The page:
Watch where you step… you are walking on fossils! The floors of Fernbank Museum are made of 40,000 limestone tiles, each containing fossil remains of animals that lived in a shallow reef more than 150 million years ago.
The Naturalist Center
The Naturalist Center features four public programming rooms used for a variety of educational offerings including crafts, games, animal encounters and more. Visit our calendar of events for a schedule of offerings. The Naturalist Center also features Fernbank's Curator's Corner, a special gallery features rotating displays highlighting items from Fernbank's permanent collection.
The Star Gallery
Explore the nighttime sky in this unique gallery of 542 twinkling stars and discover a variety of constellations, from Orion to the Big Dipper.
A hidden gem among the hustle of Atlanta, Fernbank Forest is a 65-acre undisturbed, mature mixed hardwood forest.
Some of the most beautiful roses to ever bloom can be found in the Robert L. Staton Memorial Rose Garden at Fernbank Museum.
Learn how Fernbank Museum works to conserve fresh water by redirecting parking lot runoff into a garden of native plant species.
Glimpse into the past at Fernbank's Terrace Overlook, a young woodland that has reclaimed former gardens. Observe the natural beauty of a forest ecosystem and become inspired by its ever-changing appearance. Learn more about the birds and animals found here from informational graphic panels along the railing. Enjoy a taste of nature from the Museum's terrace. To experience more of this woodland area, please check the Museum's events calendar for upcoming Nature Walks with Museum ecologists.
Stegosaurus on the Terrace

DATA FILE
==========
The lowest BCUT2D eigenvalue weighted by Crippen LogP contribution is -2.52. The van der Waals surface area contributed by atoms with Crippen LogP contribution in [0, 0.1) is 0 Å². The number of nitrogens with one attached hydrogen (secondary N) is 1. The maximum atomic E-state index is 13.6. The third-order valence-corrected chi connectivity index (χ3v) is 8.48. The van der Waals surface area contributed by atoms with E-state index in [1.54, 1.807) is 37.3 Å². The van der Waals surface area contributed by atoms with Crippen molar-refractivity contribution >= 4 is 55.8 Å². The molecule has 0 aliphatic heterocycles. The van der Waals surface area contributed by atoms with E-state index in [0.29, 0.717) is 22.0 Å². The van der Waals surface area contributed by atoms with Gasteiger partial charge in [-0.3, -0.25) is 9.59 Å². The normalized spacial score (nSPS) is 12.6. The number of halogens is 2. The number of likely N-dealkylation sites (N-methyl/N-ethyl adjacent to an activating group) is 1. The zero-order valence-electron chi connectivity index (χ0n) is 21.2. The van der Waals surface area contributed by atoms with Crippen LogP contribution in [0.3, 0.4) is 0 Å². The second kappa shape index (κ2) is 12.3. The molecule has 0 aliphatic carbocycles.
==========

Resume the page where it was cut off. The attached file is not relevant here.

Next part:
Stegosaurus is one of the most recognized dinosaurs due to the distinctive spikes and bony plates along its back. Fernbank's Stegosaurus was crafted by Jonas Studios and is a replica of the model that made its debut at the 1964-65 World's Fair. Stegosaurus and other life-sized models (including Tyrannosaurus rex and Triceratops) made quite a scene as they were floated down the Hudson River on their way to the fairgrounds in New York City.
Get an-up close—and safe--look at some of Georgia's most iconic animals, including a black bear, a hawk and an armadillo. These high-quality displays are located on the Entry and Upper levels and are part of the Museum's permanent collection.
Part of the Olmsted Linear Parks, Deepdene Park is located approximately 1 mile from the Museum on Ponce de Leon Avenue. This wooded tract features a stream winding through its 22 acres and a topography that ranges from steep slopes to a flat meadow. Free self-guided tours are available in Deepdene Park.
Part of the Olmsted Linear Parks, Dellwood Park, located directly across Ponce de Leon Avenue from the Museum's campus, is named for the natural depression at its eastern end—a dell. It is a continuation of the pastoral style—open space with scattered groups of trees. It is graced with some particularly fine large trees. Free self-guided tours are available in Dellwood Park.